After his six shutout innings against the San Diego Padres, Brewers opening day starter Chase Anderson said they Brewers had enough in-house talent and didn't need to go after the big fish in free agency.
“Obviously (Jake) Arrieta was out there, (Alex) Cobb, Lance Lynn, we were watching to see what happened," he said after his start. "But we had confidence with the guys in this clubhouse because of what we’d done in the past ... We’re all confident in all those guys and you’re going to see that this season."
Lorenzo Cain agreed with him saying, "We got a solid pitching staff. That’s what you need to get to where we want to be, and that’s the playoffs, and we have it.”
But outside of Anderson, the first week of Brewers baseball hasn't provided any inspiring starts from the remained of the rotation.
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In game two, Jhoulys Chacin, the Brewers newly acquired free agent arm, went only 3.1 innings, gave up four runs, and was left on the hook for the loss against his former Padres.
The Brewers eventually won that game 8-6, but they can thank a mixture of Dan Jennings, Brandon Woodruff, Oliver Drake, Corey Knebel for picking up the slack on the back end.
The quad allowed just six total baserunners in four innings of work and stymied the Padres late.
In game three, Brent Suter provided much of the same on the starting bump. He gave up three runs in five short innings, but once they turned to the pen, it was lights out.
Josh Hader, Matt Albers and Jacob Barnes allowed just one hit combined and struck out four to flip the script and earn a Brewers win.
In game four, Zach Davies laid the biggest post-Easter egg of them all. In 5.2 innings, he gave up six earned—two via a home run to Cardinals pitcher Mike Mikolas—and left his team in an 8-2 deficit.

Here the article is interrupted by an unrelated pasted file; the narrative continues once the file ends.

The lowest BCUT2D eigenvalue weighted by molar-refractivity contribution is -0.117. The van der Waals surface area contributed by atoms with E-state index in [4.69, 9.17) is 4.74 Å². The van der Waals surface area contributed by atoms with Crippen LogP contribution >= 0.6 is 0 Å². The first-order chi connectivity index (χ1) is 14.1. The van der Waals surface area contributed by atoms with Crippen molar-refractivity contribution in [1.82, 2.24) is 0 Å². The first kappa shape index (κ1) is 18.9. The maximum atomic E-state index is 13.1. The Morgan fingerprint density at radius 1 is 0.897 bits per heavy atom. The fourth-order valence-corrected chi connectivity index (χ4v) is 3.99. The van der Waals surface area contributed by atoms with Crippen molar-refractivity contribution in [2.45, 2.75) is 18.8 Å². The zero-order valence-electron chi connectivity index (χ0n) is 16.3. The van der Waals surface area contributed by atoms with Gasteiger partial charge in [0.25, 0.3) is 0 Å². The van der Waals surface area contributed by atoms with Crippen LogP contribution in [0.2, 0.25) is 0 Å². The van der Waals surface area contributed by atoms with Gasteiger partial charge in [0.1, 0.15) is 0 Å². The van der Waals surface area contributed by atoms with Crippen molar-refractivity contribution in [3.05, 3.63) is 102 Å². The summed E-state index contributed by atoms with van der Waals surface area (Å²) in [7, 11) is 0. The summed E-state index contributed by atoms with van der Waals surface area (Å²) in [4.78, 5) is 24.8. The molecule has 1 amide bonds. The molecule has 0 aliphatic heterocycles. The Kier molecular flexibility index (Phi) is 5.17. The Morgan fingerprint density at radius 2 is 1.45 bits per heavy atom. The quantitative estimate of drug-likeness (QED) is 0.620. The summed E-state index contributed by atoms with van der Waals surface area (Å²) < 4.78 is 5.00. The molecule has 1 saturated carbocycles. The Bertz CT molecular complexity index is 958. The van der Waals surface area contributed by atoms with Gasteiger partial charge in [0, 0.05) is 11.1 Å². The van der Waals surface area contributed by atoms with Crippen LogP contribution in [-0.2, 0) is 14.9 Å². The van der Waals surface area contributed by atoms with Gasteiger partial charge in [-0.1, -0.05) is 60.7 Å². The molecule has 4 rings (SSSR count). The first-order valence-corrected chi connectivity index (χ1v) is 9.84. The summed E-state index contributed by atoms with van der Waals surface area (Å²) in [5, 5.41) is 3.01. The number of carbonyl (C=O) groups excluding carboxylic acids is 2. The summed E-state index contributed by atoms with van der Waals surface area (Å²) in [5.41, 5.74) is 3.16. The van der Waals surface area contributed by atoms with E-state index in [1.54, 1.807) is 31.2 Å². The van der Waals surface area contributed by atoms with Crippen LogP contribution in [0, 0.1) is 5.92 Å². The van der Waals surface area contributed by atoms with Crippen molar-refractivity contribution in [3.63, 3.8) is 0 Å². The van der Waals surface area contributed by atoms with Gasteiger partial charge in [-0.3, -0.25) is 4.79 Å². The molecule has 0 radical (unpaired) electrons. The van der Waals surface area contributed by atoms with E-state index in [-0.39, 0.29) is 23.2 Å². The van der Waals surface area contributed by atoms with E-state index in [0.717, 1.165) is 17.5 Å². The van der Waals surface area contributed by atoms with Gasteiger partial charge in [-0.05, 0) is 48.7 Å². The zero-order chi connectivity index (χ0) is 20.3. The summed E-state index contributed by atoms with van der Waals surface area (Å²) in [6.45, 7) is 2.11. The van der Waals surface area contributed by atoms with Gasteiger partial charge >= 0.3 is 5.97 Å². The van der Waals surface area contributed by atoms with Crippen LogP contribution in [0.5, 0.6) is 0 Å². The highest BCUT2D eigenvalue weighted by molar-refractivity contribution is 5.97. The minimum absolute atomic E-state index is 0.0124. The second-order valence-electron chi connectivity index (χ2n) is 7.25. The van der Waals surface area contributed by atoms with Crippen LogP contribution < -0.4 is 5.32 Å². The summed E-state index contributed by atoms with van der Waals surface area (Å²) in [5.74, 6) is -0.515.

They won't get the credit they deserve in this game, but the combined efforts of Woodruff and Drake gave up just one run over the final three frames keeping the game as close as possible after Davies' exit.
In his opening column with the Athletic , Jasyon Stark pointed out that 1,323 more relief pitchers, on average 6.4 per game, were used last season.
Teams everywhere are turning their nose up at starting pitching and leaning on bullpens to do all the work.
Yes, there's clearly still a need and desire to have pitchers like Clayton Kershaw and Max Scherzer. They make everyone's lives easier but for a small-market team like Milwaukee that can't afford countless big time starting pitchers, leaning on relief may be the way to go.
So, even though the starting pitcher will get announced before every game, get to learn names like Drake, Hader, Albers, Knebel, Jennings and Barnes. Those will be the guys eating up all of the innings in Milwaukee.
And maybe Anderson and Cain were right, they do have plenty of in-house pitching talent. Except, it all might be in the bullpen.